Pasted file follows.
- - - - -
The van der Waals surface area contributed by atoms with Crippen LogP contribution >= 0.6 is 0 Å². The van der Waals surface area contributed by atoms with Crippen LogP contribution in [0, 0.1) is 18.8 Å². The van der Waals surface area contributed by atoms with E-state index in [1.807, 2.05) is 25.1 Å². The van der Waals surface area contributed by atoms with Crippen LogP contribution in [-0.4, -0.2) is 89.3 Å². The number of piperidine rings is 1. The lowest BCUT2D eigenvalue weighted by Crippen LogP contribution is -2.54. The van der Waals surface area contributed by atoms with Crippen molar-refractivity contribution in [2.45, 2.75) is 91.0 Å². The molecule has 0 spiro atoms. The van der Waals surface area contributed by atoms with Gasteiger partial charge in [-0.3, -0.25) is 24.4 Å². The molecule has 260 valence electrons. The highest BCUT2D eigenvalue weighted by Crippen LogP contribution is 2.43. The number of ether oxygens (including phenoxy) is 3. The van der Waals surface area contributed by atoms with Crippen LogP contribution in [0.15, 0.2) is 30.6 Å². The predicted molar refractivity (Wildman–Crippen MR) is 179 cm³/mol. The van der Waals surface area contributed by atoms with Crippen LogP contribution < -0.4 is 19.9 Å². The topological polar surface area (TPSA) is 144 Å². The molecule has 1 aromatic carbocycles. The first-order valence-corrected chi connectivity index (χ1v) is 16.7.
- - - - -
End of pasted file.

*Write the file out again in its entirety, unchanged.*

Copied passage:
The van der Waals surface area contributed by atoms with Crippen LogP contribution >= 0.6 is 0 Å². The van der Waals surface area contributed by atoms with Crippen LogP contribution in [0, 0.1) is 18.8 Å². The van der Waals surface area contributed by atoms with E-state index in [1.807, 2.05) is 25.1 Å². The van der Waals surface area contributed by atoms with Crippen LogP contribution in [-0.4, -0.2) is 89.3 Å². The number of piperidine rings is 1. The lowest BCUT2D eigenvalue weighted by Crippen LogP contribution is -2.54. The van der Waals surface area contributed by atoms with Crippen molar-refractivity contribution in [2.45, 2.75) is 91.0 Å². The molecule has 0 spiro atoms. The van der Waals surface area contributed by atoms with Gasteiger partial charge in [-0.3, -0.25) is 24.4 Å². The molecule has 260 valence electrons. The highest BCUT2D eigenvalue weighted by Crippen LogP contribution is 2.43. The number of ether oxygens (including phenoxy) is 3. The van der Waals surface area contributed by atoms with Crippen LogP contribution in [0.15, 0.2) is 30.6 Å². The predicted molar refractivity (Wildman–Crippen MR) is 179 cm³/mol. The van der Waals surface area contributed by atoms with Crippen LogP contribution < -0.4 is 19.9 Å². The topological polar surface area (TPSA) is 144 Å². The molecule has 1 aromatic carbocycles. The first-order valence-corrected chi connectivity index (χ1v) is 16.7.